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mutual 'mischief scrapes. Never had
that bright spirit appealed to Dick as
upon this bright June morning.
Two evenings later, with mournful
mien and laggard, Dick appeared in
the Mason groundB looking for Elida.
He found her at last gathering some
"Well, did you get wet?" she hailed
as he approached.
"My handkerchief has all day
long," replied Dick, lugubriously.
"Elida, I'm going away."
"Good! Then I'll have some peace
in my life," retorted Elida, but a quick
darkening shadow of the lustrous
eyes told that she was aroused.
"Yes," Bays Dick. "Uncle says I've
wasted my life. He tried me in his
bank. I made a muddle of it The
law I rebelled. You know afl I can
do is to write. He's discouraged that.
But finally he's given in, and I'm to
become a sort of reader or editor with
a city publishing house he's interest
"Poetry!" sniffed Elida in affected
contempt. "Fine living that will
"Oh, no, novels, essays, they print
everything. If I make it go, Uncle
Drake will start me out big. Then
I'm going to marry you."
"Hoity toity!" screamed Elida.
"Who told you that?"
"My longing heart'" declared Dick.
"Yes, I'm coming back to claim you."
"Why, that will be years and years!
You'll be quite gray and decrepit."
She had hurt him, but her tender
soul was hurt at his news of going
away more than he thought.
"You see," she went on perversely,
"by the time you're rich and famous
and a real man I'll be married.
Good-bye, Dick. I hope you won't
torment the city girls the way you
have me," and she turned towards
"Elida!" gasped Dick, sick at
And then he saw it all as she turn
ed and ran towards him. Tears were
raining down her cheeks. She Was
sobbing. Around his neck went two(
clinging ams, for a moment only. . A
pair of quivering lips met'hiB own.J
She flashed from him then and spedi
for the houBe, with the ringing wail.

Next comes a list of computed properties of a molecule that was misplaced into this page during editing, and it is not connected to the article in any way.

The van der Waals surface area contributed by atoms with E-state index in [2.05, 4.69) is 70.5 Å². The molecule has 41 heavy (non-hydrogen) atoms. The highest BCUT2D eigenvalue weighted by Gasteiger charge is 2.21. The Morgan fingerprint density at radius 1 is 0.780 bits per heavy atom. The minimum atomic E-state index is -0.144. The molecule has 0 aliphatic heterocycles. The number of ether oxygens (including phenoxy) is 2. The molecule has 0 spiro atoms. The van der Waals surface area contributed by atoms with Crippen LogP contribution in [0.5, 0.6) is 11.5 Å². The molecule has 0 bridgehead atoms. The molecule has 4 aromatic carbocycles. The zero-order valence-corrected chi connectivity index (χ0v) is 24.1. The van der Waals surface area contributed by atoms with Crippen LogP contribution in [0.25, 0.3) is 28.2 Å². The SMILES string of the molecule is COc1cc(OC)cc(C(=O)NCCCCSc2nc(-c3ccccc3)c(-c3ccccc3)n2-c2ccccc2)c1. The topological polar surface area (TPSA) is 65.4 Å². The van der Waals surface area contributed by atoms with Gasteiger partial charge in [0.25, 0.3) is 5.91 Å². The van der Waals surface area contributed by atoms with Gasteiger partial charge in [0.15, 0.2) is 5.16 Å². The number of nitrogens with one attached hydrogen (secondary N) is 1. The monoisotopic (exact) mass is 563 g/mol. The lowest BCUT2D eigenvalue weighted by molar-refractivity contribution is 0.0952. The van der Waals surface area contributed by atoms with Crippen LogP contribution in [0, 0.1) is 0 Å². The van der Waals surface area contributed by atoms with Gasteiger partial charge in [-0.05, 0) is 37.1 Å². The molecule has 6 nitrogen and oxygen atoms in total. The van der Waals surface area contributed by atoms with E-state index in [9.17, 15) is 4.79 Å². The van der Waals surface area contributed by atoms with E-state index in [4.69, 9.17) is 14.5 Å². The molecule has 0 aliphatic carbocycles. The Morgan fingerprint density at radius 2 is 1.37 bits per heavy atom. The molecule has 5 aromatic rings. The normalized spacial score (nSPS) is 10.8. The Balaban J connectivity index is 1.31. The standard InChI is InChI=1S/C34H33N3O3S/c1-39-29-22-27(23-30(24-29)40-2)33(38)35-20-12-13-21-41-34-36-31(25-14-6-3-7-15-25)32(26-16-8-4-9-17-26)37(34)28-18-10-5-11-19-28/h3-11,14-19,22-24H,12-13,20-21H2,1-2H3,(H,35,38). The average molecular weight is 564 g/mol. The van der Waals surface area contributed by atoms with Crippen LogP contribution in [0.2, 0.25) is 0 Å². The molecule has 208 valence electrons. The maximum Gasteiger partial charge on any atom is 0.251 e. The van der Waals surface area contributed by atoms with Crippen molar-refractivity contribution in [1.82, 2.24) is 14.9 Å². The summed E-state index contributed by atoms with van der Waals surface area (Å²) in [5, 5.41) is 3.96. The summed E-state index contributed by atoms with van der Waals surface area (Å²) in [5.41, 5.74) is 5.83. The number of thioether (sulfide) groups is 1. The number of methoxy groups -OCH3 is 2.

"And you stayed here just long
enough to break my heart" ' '
A veritable heacoh" light was the)
memory of that last meeting with;
Elida. He had been a harum-scarum,'
happy-go-lucky fellow before. Now,,
headed for congenial employment,
believing that Elida loved him, Dick
resolved to make his uncle and all the
rest of his friends proud of him.
And he succeeded. Only one or .two
merely friendly letters came lo him
in the city from Elida. Then almost
a year to a day, his heart filled with
triumph and hope, he returned to his
His first thought was of Elida. He
leaped the fence pf the Mason place
when he reached It There was Elida.
She was seated on the ground end
of a big teeter Upon Which both had
engaged in many a past and gone
youthful frolic. She was muBlngly
stringing a chain of daisies. There
was a slight scream as deftly Dick
leaped up, gently palled, the other
end of the teeter down, sat-m it and
blandly smiled up afr yapy- love,
perched way aloft - Z l
"It's ale. announced Dick joy
ously. Elida, clihgingto the board, breath
less, abashed, hastily arranged her
skirts. , 1
"Oh, just let me get at you pncer
"I've come -back for that kiss you
promised, remarked Dick coolly,
"I promised!" cried Elida, aflame.
"Well, I've earned it," declared
Dick. "It was Just the memory of
our last parting that has helped me
to make my way towards riches "
Elida sniffed contemptuously. Love
with Dick and only a crust of dry
bread would be Contentment ineff
able, although she would not tell Dick